Bicycle industry lobby’s database missates length of cycle track

This page is a supporting document for my blog post about the Western Avenue cycle track in the Allston section of Boston.

An online database linked from a Peopleforbikes (bicycle industry lobby) Web page of “protected bike lanes” includes the information in the table below. (current as of August 8, 2014). The length of the bikeway is given as 0.58 mile. The actual length which meets the definitions of “protected” — barrier-separated — is approximately 0.2 mile. Neither the Boston Cyclists’ Union nor boston.com article, cited by PeopleforBikes as sources, states the length of the cycle track. The erroneous information, then, has to have come from the Mayor’s Office, or another source not listed in the database entry. Also, as indicated in my blog post, the cycle track was built in stages, and only 0.1 mile of it existed at any time before mid-2012.

City: Boston
Street: Western Ave
State: MA
Status: built
Year: 2011
Centerline miles: 0.58
Facility type: 1-way, one side
Protection type: Parked cars
This info last updated: Jan 2013
References Kris Carter, Mayor’s Office
http://www.boston.com/yourtown/news/allston_brighton/2010/11/half-mile_stretch_of_western_a.html http://bostoncyclistsunion.org/uncategorized/bostons-first-cycletrack-comes-to-allston/
Notes The other direction is served by a buffered bike lane.

3 Responses to Bicycle industry lobby’s database missates length of cycle track

  1. Pingback: Boston’s Western Avenue Cycle Track — correcting the public record | Street Smarts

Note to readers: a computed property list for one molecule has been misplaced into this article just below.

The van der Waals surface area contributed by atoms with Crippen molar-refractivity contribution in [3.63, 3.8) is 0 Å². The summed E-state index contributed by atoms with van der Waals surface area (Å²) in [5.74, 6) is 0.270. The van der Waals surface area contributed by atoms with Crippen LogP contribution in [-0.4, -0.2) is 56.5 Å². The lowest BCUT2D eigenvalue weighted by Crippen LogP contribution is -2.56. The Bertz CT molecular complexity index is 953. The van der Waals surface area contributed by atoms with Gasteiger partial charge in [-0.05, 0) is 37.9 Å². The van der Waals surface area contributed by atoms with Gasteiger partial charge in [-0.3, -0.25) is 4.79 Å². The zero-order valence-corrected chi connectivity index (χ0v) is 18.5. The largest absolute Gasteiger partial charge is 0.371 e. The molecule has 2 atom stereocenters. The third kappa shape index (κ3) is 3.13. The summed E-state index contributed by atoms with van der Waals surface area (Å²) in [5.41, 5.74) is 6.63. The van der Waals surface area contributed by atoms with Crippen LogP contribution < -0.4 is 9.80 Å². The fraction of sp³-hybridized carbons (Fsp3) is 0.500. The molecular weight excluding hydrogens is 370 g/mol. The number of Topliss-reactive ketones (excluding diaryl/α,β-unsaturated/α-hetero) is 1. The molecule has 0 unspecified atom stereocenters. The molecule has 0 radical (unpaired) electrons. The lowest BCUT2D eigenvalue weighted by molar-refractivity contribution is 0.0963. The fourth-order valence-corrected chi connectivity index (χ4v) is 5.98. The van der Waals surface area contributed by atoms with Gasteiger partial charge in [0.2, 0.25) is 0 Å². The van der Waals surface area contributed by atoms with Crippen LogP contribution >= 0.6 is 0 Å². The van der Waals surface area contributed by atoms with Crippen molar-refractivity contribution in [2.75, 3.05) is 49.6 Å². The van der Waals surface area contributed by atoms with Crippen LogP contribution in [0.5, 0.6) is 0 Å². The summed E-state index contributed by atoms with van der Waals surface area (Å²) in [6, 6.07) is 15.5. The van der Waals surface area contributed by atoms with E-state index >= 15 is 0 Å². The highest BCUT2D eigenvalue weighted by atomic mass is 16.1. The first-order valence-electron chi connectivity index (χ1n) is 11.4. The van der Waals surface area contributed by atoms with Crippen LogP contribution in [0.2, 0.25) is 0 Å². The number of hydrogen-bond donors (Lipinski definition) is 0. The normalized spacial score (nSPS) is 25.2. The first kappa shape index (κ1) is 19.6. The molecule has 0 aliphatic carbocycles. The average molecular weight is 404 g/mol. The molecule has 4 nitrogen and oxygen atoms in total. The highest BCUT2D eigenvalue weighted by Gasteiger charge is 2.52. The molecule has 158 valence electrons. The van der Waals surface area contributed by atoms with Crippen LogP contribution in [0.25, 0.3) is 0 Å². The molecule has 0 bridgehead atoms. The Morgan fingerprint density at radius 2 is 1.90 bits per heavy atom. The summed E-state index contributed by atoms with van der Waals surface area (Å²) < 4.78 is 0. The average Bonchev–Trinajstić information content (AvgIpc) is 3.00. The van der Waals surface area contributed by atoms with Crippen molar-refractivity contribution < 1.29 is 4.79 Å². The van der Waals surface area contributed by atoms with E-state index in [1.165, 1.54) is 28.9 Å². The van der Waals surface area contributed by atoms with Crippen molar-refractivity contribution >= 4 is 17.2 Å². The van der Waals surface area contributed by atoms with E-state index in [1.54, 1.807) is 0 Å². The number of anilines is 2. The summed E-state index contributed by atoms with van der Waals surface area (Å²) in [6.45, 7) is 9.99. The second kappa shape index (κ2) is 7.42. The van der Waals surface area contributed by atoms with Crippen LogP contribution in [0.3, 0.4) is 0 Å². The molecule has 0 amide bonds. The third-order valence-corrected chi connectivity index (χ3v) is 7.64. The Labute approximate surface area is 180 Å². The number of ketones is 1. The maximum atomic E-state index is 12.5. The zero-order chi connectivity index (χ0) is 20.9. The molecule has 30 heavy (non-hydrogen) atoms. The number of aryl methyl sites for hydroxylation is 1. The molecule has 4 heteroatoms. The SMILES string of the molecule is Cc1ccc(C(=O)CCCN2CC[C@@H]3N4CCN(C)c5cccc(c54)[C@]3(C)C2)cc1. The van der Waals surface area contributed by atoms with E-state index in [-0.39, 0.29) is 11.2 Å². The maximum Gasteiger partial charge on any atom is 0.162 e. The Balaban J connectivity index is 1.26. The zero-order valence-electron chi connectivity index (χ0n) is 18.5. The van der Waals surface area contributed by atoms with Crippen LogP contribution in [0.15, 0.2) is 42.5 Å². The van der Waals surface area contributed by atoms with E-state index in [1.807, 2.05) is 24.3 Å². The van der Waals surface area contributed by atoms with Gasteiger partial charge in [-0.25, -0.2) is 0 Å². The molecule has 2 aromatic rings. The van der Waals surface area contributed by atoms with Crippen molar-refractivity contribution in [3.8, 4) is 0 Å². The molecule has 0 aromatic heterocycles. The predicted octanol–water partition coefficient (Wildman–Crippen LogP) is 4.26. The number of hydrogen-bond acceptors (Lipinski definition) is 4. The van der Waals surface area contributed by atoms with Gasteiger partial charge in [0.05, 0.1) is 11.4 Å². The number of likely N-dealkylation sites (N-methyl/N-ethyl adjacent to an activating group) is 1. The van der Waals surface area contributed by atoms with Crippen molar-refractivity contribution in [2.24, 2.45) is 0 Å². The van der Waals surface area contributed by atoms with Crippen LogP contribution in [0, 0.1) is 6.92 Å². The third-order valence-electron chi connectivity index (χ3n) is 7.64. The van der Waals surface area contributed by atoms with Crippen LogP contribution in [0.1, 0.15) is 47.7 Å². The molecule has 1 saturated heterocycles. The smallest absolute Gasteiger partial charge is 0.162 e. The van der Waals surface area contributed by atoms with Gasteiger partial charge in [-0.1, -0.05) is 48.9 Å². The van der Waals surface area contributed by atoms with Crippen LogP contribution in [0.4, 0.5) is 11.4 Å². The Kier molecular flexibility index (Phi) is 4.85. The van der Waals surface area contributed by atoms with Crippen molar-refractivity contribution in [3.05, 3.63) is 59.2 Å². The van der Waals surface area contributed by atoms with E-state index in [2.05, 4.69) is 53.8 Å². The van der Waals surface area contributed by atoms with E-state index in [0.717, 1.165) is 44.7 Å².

2. Hey, just saw this! Thanks for calling attention to it. Our information on this probably came from city staff, but I’m not sure. In any case, we’ll get it fixed. You’re saying it should say: 0.2 centerline miles; one-way, one side; built 2012. Yes?

  3. jsallen says:

    The separated bikeway has only ever been one-way, on one side of the street. An 0.1 mile segment was installed in November, 2011 and removed sometime in the first half of 2012. Then it was replaced and another 0.1 mile segment was installed later in 2012. The other side has a bike lane. I think that you need to make clear that this is a one-way facility on a two-way street. What adds to the confusion is that maps from the City of Boston show an entire 0.58 mile segment as “cycle track” without any information about the date of installation, and without any mention about the one-way, one-side facility either. I describe the history in more detail in other pages linked from this one.

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